The U.S. Supreme Court has declined to grant cert for a petition filed by Johnson & Johnson on behalf of its Ethicon subsidiary to review a case in California that will cost the company more than $300 million. The outcome highlights the differential hazards of advertising and promotion in various U.S. states, with California state law allowing fines of up to $2,500 for each violation of state law, an amount that can quickly tally into the hundreds of millions.
The U.S. FDA said the results of a Section 522 postmarket surveillance study of transvaginal mesh devices by Boston Scientific Corp. suggested similar effectiveness and safety outcomes at 36 months compared to native tissue repair. However, the agency said patients with mesh repair for pelvic organ prolapse (POP) are exposed to additional risks, such as mesh exposure and erosion, and thus the agency is disinclined to allow these devices back onto the market.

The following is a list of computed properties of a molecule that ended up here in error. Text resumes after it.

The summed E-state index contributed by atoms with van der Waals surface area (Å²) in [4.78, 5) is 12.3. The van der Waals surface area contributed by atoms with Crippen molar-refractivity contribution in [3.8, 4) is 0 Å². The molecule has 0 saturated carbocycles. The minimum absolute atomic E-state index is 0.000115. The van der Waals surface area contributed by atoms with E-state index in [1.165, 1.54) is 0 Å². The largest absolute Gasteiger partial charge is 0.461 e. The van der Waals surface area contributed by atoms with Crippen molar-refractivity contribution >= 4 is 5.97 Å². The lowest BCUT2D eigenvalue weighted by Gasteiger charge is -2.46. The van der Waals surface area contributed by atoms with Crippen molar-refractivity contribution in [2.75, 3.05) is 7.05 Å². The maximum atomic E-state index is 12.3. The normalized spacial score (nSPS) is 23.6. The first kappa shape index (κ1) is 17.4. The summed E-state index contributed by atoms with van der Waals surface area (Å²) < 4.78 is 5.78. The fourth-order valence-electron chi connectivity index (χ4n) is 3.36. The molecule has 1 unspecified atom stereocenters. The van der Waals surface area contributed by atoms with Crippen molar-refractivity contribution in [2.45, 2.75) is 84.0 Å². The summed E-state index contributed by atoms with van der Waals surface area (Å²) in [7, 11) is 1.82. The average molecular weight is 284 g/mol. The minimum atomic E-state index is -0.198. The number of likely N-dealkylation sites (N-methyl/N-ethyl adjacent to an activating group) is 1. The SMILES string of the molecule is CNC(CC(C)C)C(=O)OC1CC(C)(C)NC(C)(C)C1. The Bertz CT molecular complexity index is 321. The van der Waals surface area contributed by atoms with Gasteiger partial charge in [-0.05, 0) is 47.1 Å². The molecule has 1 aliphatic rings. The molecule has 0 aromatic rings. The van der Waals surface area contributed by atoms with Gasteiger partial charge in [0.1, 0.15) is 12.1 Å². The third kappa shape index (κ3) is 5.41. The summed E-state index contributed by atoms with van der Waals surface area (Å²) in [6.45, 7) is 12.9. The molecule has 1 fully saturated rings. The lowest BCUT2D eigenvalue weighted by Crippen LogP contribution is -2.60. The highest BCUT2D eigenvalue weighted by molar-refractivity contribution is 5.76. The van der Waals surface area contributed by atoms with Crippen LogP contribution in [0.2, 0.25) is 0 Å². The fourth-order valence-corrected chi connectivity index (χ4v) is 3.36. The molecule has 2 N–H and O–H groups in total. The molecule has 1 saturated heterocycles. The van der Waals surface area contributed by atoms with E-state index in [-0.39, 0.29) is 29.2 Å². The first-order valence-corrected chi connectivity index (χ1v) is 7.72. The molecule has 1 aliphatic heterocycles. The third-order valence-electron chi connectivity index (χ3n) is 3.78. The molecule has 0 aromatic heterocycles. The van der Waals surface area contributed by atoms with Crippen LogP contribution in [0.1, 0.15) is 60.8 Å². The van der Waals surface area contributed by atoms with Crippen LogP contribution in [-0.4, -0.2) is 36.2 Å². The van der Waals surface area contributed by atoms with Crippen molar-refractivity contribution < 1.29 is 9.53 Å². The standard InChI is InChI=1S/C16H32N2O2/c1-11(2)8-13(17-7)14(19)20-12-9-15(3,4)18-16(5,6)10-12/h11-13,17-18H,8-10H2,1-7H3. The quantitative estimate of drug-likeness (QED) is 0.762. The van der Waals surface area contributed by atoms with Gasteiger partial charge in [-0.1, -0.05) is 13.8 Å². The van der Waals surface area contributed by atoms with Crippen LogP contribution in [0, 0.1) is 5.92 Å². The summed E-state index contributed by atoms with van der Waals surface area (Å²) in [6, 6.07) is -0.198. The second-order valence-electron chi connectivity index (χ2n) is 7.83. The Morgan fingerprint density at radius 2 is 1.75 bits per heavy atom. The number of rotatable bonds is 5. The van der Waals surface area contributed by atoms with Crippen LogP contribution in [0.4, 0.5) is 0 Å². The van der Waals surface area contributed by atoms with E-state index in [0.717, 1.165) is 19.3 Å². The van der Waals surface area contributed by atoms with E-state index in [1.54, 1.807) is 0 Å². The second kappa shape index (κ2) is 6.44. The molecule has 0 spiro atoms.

The FDA’s premarket review mechanisms for class II medical devices may strike some as little more than so much regulatory esoterica, and several courts have ruled that information about the 510(k) process is inadmissible during jury trials due to the possibility of sowing confusion among jurors. An appellate court in New Jersey has ruled that such an exclusion of evidence is prejudicial in a case involving surgical mesh manufactured by two device companies, however, opening a larger debate about the propriety of such exclusions in product liability litigation for medical devices.